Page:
Social audits

Before embarking on a business relationship, all finished products suppliers must undergo a social audit. These are repeated regularly in the course of the cooperation. 

The following criteria are evaluated in the social audit:

  • Compliance with national laws and international conventions
  • Ban on child and forced labor
  • Compliance with limits on working hours, breaks and vacation time
  • Ban on discrimination
  • Payment of fair wages
  • Right to freedom of association and collective bargaining
  • Rules on protection of the environment.

HUGO BOSS environmental program

Through the HUGO BOSS Social Standards the company also commits its business partners to comply with environmental standards and ensure transparency. Aside from compliance with local and national environmental regulations, HUGO BOSS requires its suppliers to be proactive at their locations in implementing environmental protection measures. To cooperate with our suppliers in mitigating environmental impact in the supply chain, we systematically document data on environmental issues together with our partners.


The basis for documenting and improving environmental conditions in the supply chain is the environmental module of the Global Social Compliance Program (GSCP) of the Consumer Goods Forum. In cooperation with the GSCP and other environmental experts, we have further optimized the GSCP Open Source environmental program in the past two years. This helps us to review standard minimum environmental protection requirements among our suppliers worldwide and further develop existing standards.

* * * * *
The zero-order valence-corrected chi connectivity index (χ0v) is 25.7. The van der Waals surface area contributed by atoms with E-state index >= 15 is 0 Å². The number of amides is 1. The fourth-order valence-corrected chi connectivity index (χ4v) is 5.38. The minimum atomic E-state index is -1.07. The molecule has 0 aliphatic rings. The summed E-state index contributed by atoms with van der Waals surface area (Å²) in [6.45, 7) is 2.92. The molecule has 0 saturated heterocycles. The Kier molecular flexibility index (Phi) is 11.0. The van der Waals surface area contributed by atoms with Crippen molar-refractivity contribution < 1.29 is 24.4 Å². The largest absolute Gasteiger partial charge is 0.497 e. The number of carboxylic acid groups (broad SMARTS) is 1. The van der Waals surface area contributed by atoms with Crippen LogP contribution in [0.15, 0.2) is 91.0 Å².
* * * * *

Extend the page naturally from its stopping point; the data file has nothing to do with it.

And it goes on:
Full rollout of the environmental module for all strategic suppliers was completed in 2016.

Environmental audits

Within the framework of the GSCP environmental audits, HUGO BOSS commits its suppliers to provide environmentally related information, for example:

  • Environmental management systems
  • Energy consumption
  • Greenhouse gas emissions
  • Water consumption
  • Waste water volume
  • Waste generation
  • Avoidance of hazardous substances

More information is available in the HUGO BOSS Sustainability Report.

Avoidance of hazardous substances

The Company sees chemicals management as an important lever in further reducing the environmental impact in production.